What is the opposite of having great customer service?
It's not a trick question, the answer is shitty customer service.
What is the opposite of having the best products and the best prices?
Having the worst products and the worst prices.
You see, the flaw in baseless superlatives like "best products," or "great customer service," is that they don't help a startup sell product because it's expected. Think about it, what company doesn't want to have the best product or the best service? None of them, the same way none of them want to have terrible customer service. If the opposite of the claim is not also a unique selling point, then it's not unique.
For example, tech startups jump to "easy to use" as another feature. Since "hard to use" is not a selling point, neither is "easy to use." It's expected. Now, what makes the product easy to use is a unique selling point. Webflow, the tool I use to build websites, has a drag and drop interface built for designers who usually work in Adobe Creative Suite, that is the feature that makes the product easy to use. They also have a customer support team filled with designers and developers who can answer technical questions, that is the feature that makes their customer service great.
If you are going to rattle off a list of features and selling points to investors or customers, ask yourself if the opposite of this is also true. If it's not, you have a baseless claim.
Branding and marketing appear inextricable. At least that's what thousands of handshakes and responses to "I build rebellious brands," has let me know. So let's set the record straight.
Branding expert Marty Neumeier phrases it, "marketing is any effort to get customers, branding is any effort to keep them." Or, branding is the emotional glue that makes someone prefer your business after you've shown that you can meet their needs.
It's kinda like this, any guy can draw the attention of a woman by showing that he is, in fact, a man (assuming she's looking for one). However, it's not the size of his muscles, the amount of money in his wallet, or the car he drives that creates a lasting impression. It's his character and the fact that his character doesn't waver. He markets his features, but wins the heart by triggering emotions. Without them, he's a commodity.
Here is when marketing and branding enter into conflict:
When marketing efforts get pushy/spammy without emotionally priming the customer.
Good marketing doesn't feel like marketing. An example of this is when you get an email from a company you love and happily open it. Without a doubt, the opposite happens too. you know, those emails you get that let you know this company is looking to get into your wallet. At that point, it's clear that the brand has been tarnished. Good luck getting your reputation back.
When the brand is not placed in front of the right people.
It's no surprise that the creative side has trouble putting things out there. The most well-thought-out and cohesive brand is worth nothing if no one sees it. Good marketing puts the brand out in the open to the right people, at the right time, and with the right message. Remember, good marketing doesn't feel like marketing.
You need both and they need to work together.
This is part of a 5-piece case study on Dashlane. Be sure to check out the previous pieces and stay tuned for what's next.
Let's set the record straight, UX is almost always confined to the digital space. I'd disagree with putting a box around it since experiences come in all mediums and formats. As such, it's important to take a look at the User Experience from a holistic stand point, especially with digital products and software. Why? Because the more methods you have in foster trust and loyalty, the better. A billboard, an email, a poster, a website, and the product must ALL cohere.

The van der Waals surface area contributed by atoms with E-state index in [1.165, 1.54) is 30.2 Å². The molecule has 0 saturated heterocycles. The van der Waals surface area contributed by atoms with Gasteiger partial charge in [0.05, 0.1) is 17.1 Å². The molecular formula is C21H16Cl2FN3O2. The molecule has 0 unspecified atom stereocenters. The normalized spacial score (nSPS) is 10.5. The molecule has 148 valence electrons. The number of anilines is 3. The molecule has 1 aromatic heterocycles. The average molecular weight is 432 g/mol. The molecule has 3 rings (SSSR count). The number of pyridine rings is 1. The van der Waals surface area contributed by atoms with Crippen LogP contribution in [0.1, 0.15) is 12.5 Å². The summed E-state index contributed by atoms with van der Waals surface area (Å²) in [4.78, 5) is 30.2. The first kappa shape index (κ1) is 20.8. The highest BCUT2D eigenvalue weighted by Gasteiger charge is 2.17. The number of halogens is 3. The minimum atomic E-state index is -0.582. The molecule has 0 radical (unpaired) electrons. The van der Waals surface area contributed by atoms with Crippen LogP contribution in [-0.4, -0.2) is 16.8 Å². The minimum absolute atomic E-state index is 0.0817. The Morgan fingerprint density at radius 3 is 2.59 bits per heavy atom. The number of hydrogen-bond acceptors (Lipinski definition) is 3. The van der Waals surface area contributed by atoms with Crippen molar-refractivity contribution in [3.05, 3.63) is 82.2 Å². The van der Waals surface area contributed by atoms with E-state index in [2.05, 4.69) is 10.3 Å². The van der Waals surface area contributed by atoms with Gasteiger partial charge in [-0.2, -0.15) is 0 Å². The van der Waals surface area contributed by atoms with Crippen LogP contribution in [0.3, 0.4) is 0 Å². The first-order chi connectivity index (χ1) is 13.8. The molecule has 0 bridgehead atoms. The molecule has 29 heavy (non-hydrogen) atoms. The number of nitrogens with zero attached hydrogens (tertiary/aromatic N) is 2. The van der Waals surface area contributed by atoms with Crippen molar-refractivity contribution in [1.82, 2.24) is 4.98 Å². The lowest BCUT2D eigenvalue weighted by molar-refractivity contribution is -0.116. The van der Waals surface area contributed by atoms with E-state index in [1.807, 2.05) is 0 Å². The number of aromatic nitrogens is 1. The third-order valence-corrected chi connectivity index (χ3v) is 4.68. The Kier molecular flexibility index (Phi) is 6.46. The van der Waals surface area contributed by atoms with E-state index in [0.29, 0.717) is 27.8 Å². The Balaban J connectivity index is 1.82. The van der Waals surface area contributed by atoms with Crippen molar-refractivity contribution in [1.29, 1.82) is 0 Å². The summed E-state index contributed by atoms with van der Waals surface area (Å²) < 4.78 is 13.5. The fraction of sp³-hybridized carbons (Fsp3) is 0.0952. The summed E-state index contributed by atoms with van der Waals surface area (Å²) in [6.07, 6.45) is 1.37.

I'll touch more on what could be done better about Dashlane's overall user experience in my next piece and focus on their product for now.
In case you missed it, Dashlane is an internet security tool riding their flagship password manager application. Some things to keep in mind is that Dashlane has positioned themselves as a premium brand within this space, since most of their competition seeks to be known as more affordable.
In light of their position and the emotions they are seeking to evoke, Dashlane built a gorgeous product. It's as if they teamed up with an artisan seamstress who finely knit together a digital application out of codified silk. Everything feels smooth and fluid.
Both the desktop and mobile app feel seamlessly integrated and carry over the same design language effortlessly. Even when you input an incorrect password, the actions taken to inform you are starkly human. Literally shaking it's head "no."
In the spirit of making internet security simple and elegant, Dashlane's interface is highly intuitive. Presenting you first with a list of recent passwords and other precious info in your home screen and then providing the most useful screens int he thumb-enticing lower navigation (Vault, Contacts, Tools, and Settings). It's so simple it's stupid. Everything their user needs is a click away and the options provided are useful, especially in their tools screen.
Some overarching notes: there isn't a whole lot of typing done throughout the experience unless absolutely necessary (i.e. entering your master password or searching for a particular item in the Vault). Most of the actions are done with clicks or switching toggles, making it easy to sprint past password fields.
Even more impressive is their browser extension that auto-fills forms and helps generate strong passwords with a click.
The peace of mind given from not having to remember these passwords and going through the painstaking process of retrieving them is a game changer. Dashlane's product 100% lives up to the name, you enter the Dashlane of logins.